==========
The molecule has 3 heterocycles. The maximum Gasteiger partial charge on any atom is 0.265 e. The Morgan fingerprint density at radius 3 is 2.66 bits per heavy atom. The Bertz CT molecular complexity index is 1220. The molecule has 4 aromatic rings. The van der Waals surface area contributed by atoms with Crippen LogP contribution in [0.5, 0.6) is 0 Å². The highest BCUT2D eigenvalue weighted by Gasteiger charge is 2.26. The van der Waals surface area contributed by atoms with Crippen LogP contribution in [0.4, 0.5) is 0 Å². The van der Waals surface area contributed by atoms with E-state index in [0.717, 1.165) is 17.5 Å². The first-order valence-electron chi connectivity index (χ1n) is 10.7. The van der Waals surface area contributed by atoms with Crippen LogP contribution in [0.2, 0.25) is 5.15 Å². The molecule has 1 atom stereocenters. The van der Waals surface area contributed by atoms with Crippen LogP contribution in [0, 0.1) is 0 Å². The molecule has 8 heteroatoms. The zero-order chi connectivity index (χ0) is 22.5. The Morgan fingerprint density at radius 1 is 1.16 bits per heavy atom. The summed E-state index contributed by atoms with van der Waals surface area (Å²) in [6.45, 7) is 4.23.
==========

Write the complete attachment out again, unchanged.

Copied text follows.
The molecule has 3 heterocycles. The maximum Gasteiger partial charge on any atom is 0.265 e. The Morgan fingerprint density at radius 3 is 2.66 bits per heavy atom. The Bertz CT molecular complexity index is 1220. The molecule has 4 aromatic rings. The van der Waals surface area contributed by atoms with Crippen LogP contribution in [0.5, 0.6) is 0 Å². The highest BCUT2D eigenvalue weighted by Gasteiger charge is 2.26. The van der Waals surface area contributed by atoms with Crippen LogP contribution in [0.4, 0.5) is 0 Å². The van der Waals surface area contributed by atoms with E-state index in [0.717, 1.165) is 17.5 Å². The first-order valence-electron chi connectivity index (χ1n) is 10.7. The van der Waals surface area contributed by atoms with Crippen LogP contribution in [0.2, 0.25) is 5.15 Å². The molecule has 1 atom stereocenters. The van der Waals surface area contributed by atoms with Crippen LogP contribution in [0, 0.1) is 0 Å². The molecule has 8 heteroatoms. The zero-order chi connectivity index (χ0) is 22.5. The Morgan fingerprint density at radius 1 is 1.16 bits per heavy atom. The summed E-state index contributed by atoms with van der Waals surface area (Å²) in [6.45, 7) is 4.23.